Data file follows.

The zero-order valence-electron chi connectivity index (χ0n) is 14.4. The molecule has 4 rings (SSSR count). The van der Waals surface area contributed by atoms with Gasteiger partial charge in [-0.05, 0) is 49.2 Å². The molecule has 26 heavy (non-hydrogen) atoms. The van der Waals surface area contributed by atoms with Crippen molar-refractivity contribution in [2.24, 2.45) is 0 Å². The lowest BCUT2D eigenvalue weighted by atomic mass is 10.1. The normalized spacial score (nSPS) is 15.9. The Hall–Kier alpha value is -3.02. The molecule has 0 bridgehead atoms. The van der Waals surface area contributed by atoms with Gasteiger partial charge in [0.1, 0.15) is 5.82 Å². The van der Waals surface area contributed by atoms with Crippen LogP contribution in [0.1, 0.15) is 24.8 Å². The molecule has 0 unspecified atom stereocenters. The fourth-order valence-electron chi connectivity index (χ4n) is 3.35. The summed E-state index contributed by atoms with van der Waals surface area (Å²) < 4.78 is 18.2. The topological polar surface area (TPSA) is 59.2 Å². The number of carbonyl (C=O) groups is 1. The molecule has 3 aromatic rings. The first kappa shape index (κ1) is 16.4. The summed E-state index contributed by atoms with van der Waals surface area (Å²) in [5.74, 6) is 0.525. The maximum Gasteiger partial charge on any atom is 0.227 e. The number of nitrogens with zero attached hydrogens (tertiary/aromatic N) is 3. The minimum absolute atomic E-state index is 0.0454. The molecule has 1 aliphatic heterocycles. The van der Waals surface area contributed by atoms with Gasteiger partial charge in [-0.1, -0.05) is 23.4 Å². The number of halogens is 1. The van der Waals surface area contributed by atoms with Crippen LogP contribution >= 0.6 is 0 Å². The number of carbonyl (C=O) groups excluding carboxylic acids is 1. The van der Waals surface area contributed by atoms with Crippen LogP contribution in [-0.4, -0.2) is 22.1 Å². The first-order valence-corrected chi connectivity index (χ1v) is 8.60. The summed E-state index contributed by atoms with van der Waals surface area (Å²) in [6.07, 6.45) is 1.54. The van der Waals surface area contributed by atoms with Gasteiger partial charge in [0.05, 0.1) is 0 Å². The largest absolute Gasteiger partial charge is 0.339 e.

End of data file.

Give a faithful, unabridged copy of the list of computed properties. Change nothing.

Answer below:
The zero-order valence-electron chi connectivity index (χ0n) is 14.4. The molecule has 4 rings (SSSR count). The van der Waals surface area contributed by atoms with Gasteiger partial charge in [-0.05, 0) is 49.2 Å². The molecule has 26 heavy (non-hydrogen) atoms. The van der Waals surface area contributed by atoms with Crippen molar-refractivity contribution in [2.24, 2.45) is 0 Å². The lowest BCUT2D eigenvalue weighted by atomic mass is 10.1. The normalized spacial score (nSPS) is 15.9. The Hall–Kier alpha value is -3.02. The molecule has 0 bridgehead atoms. The van der Waals surface area contributed by atoms with Gasteiger partial charge in [0.1, 0.15) is 5.82 Å². The van der Waals surface area contributed by atoms with Crippen LogP contribution in [0.1, 0.15) is 24.8 Å². The molecule has 0 unspecified atom stereocenters. The fourth-order valence-electron chi connectivity index (χ4n) is 3.35. The summed E-state index contributed by atoms with van der Waals surface area (Å²) < 4.78 is 18.2. The topological polar surface area (TPSA) is 59.2 Å². The number of carbonyl (C=O) groups is 1. The molecule has 3 aromatic rings. The first kappa shape index (κ1) is 16.4. The summed E-state index contributed by atoms with van der Waals surface area (Å²) in [5.74, 6) is 0.525. The maximum Gasteiger partial charge on any atom is 0.227 e. The number of nitrogens with zero attached hydrogens (tertiary/aromatic N) is 3. The minimum absolute atomic E-state index is 0.0454. The molecule has 1 aliphatic heterocycles. The van der Waals surface area contributed by atoms with Gasteiger partial charge in [-0.1, -0.05) is 23.4 Å². The number of halogens is 1. The van der Waals surface area contributed by atoms with Crippen LogP contribution >= 0.6 is 0 Å². The number of carbonyl (C=O) groups excluding carboxylic acids is 1. The van der Waals surface area contributed by atoms with Crippen LogP contribution in [-0.4, -0.2) is 22.1 Å². The first-order valence-corrected chi connectivity index (χ1v) is 8.60. The summed E-state index contributed by atoms with van der Waals surface area (Å²) in [6.07, 6.45) is 1.54. The van der Waals surface area contributed by atoms with Gasteiger partial charge in [0.05, 0.1) is 0 Å². The largest absolute Gasteiger partial charge is 0.339 e.